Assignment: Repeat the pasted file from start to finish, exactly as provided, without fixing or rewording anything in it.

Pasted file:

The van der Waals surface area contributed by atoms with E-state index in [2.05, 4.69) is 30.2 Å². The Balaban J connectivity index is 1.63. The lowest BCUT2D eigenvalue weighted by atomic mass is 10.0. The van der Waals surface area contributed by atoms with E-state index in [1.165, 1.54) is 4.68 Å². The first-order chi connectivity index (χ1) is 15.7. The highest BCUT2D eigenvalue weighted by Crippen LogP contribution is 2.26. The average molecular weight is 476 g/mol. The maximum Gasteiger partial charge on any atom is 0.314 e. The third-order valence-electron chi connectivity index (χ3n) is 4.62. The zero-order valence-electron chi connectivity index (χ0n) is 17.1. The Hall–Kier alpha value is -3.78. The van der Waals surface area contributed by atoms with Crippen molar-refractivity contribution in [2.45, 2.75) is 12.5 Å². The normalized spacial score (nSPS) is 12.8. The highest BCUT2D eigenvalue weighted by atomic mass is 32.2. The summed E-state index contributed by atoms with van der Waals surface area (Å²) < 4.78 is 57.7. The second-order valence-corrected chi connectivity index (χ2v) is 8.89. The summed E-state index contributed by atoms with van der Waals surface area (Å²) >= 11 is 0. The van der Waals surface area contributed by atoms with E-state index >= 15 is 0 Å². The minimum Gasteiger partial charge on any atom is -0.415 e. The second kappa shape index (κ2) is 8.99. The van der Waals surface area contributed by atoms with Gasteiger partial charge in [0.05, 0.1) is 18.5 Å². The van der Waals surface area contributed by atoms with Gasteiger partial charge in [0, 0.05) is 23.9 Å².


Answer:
The van der Waals surface area contributed by atoms with E-state index in [2.05, 4.69) is 30.2 Å². The Balaban J connectivity index is 1.63. The lowest BCUT2D eigenvalue weighted by atomic mass is 10.0. The van der Waals surface area contributed by atoms with E-state index in [1.165, 1.54) is 4.68 Å². The first-order chi connectivity index (χ1) is 15.7. The highest BCUT2D eigenvalue weighted by Crippen LogP contribution is 2.26. The average molecular weight is 476 g/mol. The maximum Gasteiger partial charge on any atom is 0.314 e. The third-order valence-electron chi connectivity index (χ3n) is 4.62. The zero-order valence-electron chi connectivity index (χ0n) is 17.1. The Hall–Kier alpha value is -3.78. The van der Waals surface area contributed by atoms with Crippen molar-refractivity contribution in [2.45, 2.75) is 12.5 Å². The normalized spacial score (nSPS) is 12.8. The highest BCUT2D eigenvalue weighted by atomic mass is 32.2. The summed E-state index contributed by atoms with van der Waals surface area (Å²) < 4.78 is 57.7. The second-order valence-corrected chi connectivity index (χ2v) is 8.89. The summed E-state index contributed by atoms with van der Waals surface area (Å²) >= 11 is 0. The van der Waals surface area contributed by atoms with E-state index >= 15 is 0 Å². The minimum Gasteiger partial charge on any atom is -0.415 e. The second kappa shape index (κ2) is 8.99. The van der Waals surface area contributed by atoms with Gasteiger partial charge in [0.05, 0.1) is 18.5 Å². The van der Waals surface area contributed by atoms with Gasteiger partial charge in [0, 0.05) is 23.9 Å².